Bears

Moon: Musings from around the league

Moon: Musings from around the league

Monday, Sept. 26, 2011Posted: 10:45 p.m.

By John Mullin
CSNChicago.com Bears Insider Follow @CSNMoonMullin
Around the NFC North

The division is in danger of slipping irretrievably away from the Bears (1-2) after their loss to the Green Bay Packers and the continuing ascendancy of the Detroit Lions. Losing to both New Orleans and Green Bay has the Bears two games down in any tiebreaker in the NFC and the pressure is building for a winning streak, not just winning one game.

Detroit (3-0) goes to Dallas next and if the Lions have exceeded expectations, the Cowboys and Tony Romo are the dictionary definition of over-hyped. An early guess is that the Lions will be a head-shaking 4-0 when the Bears see them in Detroit on Monday night Oct. 10. The Lions started 6-2 in 2007 and proceeded to lose seven of their last eight. Their offensive coordinator then was Mike Martz. QB Matthew Stafford put up a passer rating of 108.8 despite taking 5 sacks.

Green Bay (3-0) was the class of the division coming into 2011 and has done nothing to lose that distinction. The Packers have won a division game on the road and are 3-0 in the NFC. If something jumps the tracks at some point (the Packers wont go 16-0), they are building up an edge with head-to-heads over two potential playoff contenders in the Saints and Bears. Aaron Rodgers leads the NFL with a passer rating of 120.9.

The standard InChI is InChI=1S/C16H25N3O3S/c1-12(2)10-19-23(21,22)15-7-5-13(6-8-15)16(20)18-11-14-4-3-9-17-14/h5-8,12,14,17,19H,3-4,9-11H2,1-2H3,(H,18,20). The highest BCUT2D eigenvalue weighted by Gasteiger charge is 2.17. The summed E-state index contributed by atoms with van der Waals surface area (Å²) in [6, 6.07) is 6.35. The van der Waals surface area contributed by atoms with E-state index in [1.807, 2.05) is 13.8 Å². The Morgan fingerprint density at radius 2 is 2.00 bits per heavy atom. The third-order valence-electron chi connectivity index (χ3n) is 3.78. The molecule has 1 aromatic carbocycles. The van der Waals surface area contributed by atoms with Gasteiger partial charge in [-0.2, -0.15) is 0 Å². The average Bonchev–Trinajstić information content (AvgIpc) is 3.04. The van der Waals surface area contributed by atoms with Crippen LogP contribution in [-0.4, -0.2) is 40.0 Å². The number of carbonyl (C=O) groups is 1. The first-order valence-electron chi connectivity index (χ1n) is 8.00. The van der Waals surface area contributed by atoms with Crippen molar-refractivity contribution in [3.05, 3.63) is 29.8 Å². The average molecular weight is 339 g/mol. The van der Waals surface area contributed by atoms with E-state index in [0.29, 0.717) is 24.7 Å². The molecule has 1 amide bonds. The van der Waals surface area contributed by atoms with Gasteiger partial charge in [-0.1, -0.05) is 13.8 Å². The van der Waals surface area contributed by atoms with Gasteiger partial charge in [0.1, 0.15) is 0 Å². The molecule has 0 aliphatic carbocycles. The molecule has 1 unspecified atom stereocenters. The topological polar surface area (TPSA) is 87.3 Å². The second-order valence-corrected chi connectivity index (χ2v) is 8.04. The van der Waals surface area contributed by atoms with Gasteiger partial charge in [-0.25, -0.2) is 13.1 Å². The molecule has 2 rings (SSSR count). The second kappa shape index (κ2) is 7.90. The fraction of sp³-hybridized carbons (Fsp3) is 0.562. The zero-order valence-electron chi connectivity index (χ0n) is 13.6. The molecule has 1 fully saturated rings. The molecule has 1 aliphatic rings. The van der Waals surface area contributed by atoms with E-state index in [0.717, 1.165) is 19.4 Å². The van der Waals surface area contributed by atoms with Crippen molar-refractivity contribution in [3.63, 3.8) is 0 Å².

With all of the passing firepower the Packers possess, Green Bay has handed the ball to both Ryan Grant and James Starks 32 times, tied for 28th in the NFL. Matt Forte is down at No. 26 with just 35 total carries in three games.Cam Newton has 25 carries, Michael Vick 24.

The Bears are not the only division team with bizarre decisions in the run game. Minnesota Vikings coach Leslie Frazier gave the ball to Toby Gerhart for a fourth-down, fourth-quarter run against the Lions instead of Adrian Peterson, and despite the Vikings taking a 20-0 lead into halftime, Peterson got exactly five carries in the second half. If Christian Ponder is not the Vikings starting quarterback by the time the Bears get Minnesota in Soldier Field on Oct. 16, something is wrong. Ponder was the No. 12 pick of the draft and Cam Newton is putting the lie to the notion that quarterbacks are useless in their rookie years.

Fun look

Longtime bud Peter King over at Sports Illustrated, as always, has a Monday Morning Quarterback thats worth a look. Peter takes a peek at Henry Melton, a former running back at Texas who switched to the defensive line and has 3 sacks this season, his first as a starter. The numbers are a little misleading from a distance because Melton was invisible in the New Orleans loss and was ineffective too often at gap control vs. the Green Bay running game.